regulatory framework that imposes more – not less—regulation and continues to maintain a unique US based set of reinsurance requirements that are far different from the conditions imposed on US reinsurers operating on a cross border basis to meet foreign ceding insurer needs.
Mandatory Contract Clauses
Furthermore we’d recommend that Model Regulation Section 8, paragraph E, entitled “Mandatory Contract Clauses” be deleted. It is not necessary to mandate reinsurance contract clauses. Reform of mandated collateral requirements is not a reason to impose seven new reinsurance contract mandates. Financial examiners would continue to review reinsurance contracts to determine if they meet existing standards for credit for reinsurance. It is not appropriate to mandate additional contract clauses – they are not needed and are beyond the scope of the legislative drafting project delegated to the Reinsurance Task Force. Whatever existing reinsurance contracts are mandated in the current law and which apply to any reinsurer regardless of domicile would remain; for example, the insolvency clause, and arbitration clause are already cited in the model regulation and a reference is made to existing state laws governing intermediaries. Those contract clauses evaluated in the course of financial examination would continue to be reviewed in accordance with NAIC guidance. Such NAIC guidance appropriately applies to all reinsurers, domestic and foreign. The system works today and we believe the case has been made as to why it should be substantially amended in this model law and regulation rewrite.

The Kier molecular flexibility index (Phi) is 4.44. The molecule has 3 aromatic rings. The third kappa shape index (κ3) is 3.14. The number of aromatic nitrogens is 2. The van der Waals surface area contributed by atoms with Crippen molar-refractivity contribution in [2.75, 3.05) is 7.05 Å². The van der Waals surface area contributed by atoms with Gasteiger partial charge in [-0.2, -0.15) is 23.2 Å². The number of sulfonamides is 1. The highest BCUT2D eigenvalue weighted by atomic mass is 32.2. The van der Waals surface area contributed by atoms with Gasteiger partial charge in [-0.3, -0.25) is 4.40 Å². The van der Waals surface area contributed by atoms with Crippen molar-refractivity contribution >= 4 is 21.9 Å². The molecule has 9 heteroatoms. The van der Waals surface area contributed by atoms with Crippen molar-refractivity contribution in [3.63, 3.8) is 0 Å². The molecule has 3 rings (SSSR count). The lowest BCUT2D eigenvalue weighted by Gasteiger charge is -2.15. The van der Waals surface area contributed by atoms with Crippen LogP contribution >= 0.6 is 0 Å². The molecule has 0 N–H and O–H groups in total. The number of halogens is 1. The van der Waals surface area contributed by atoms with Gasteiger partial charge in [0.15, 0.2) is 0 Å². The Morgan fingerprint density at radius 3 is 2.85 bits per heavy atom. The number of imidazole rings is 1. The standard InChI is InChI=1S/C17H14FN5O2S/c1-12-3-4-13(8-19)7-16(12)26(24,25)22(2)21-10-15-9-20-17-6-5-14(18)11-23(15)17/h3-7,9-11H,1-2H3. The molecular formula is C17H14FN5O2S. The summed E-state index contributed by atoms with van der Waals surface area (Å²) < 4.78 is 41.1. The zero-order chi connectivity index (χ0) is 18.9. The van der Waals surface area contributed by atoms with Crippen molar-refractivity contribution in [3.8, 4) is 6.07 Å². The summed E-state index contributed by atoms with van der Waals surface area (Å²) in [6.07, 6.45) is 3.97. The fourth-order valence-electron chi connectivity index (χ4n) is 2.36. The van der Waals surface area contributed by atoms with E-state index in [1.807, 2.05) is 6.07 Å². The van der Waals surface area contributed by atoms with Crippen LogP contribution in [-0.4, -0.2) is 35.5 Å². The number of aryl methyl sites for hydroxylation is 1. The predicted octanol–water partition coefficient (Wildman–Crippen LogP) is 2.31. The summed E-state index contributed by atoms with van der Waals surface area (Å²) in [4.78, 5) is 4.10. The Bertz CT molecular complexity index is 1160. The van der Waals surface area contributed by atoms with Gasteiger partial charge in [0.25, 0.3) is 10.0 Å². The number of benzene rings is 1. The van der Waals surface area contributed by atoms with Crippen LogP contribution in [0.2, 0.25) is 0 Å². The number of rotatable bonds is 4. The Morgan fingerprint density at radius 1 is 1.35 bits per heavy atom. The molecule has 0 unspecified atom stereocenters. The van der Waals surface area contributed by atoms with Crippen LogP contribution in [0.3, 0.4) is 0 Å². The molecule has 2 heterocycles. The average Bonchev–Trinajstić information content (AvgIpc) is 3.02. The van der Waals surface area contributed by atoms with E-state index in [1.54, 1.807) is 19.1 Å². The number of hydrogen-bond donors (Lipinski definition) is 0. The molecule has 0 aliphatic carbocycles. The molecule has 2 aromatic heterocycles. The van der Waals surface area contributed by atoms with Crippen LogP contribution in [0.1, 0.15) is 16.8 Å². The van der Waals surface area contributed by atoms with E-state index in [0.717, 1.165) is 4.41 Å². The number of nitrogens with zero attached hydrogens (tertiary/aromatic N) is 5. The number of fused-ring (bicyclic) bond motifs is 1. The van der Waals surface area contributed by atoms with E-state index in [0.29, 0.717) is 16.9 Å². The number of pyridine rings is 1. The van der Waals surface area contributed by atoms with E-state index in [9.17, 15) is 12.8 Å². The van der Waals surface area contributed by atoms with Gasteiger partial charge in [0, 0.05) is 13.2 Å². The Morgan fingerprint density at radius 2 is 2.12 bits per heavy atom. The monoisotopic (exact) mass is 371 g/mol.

Reinsurance markets operate free of forms regulation around the world. The statutory inclusion of mandatory contract terms leads us down the path of mandatory contract wording. We think that would limit future reinsurance capacity. In addition, inclusion of contract mandates creates the mischief of specific contract wording being dictated in state law and regulation amendments; and of course the opportunity for conflicting wording to be adopted in different states. Since reinsurance is often provided to the benefit of an insurance group, conflicts with wording would inevitably surface via different laws applying to the individual legal entities.
Other Suggested Changes
Here is a list of other suggested changes to the draft proposals:
- Model Law: Section 2, E(1)(f); Model Regulation: Section 8,B,(8) and Model Regulation: Section 8,C(2)(j): “The assuming insurer must satisfy any other requirements for certification deemed relevant by the commissioner.” This clause should be deleted. It is an open ended statement that empowers a host of individual state action thus moving completely away from the goals of a state model uniformly implemented. The clause also would create opaqueness in the requirements in a system otherwise designed to be transparent.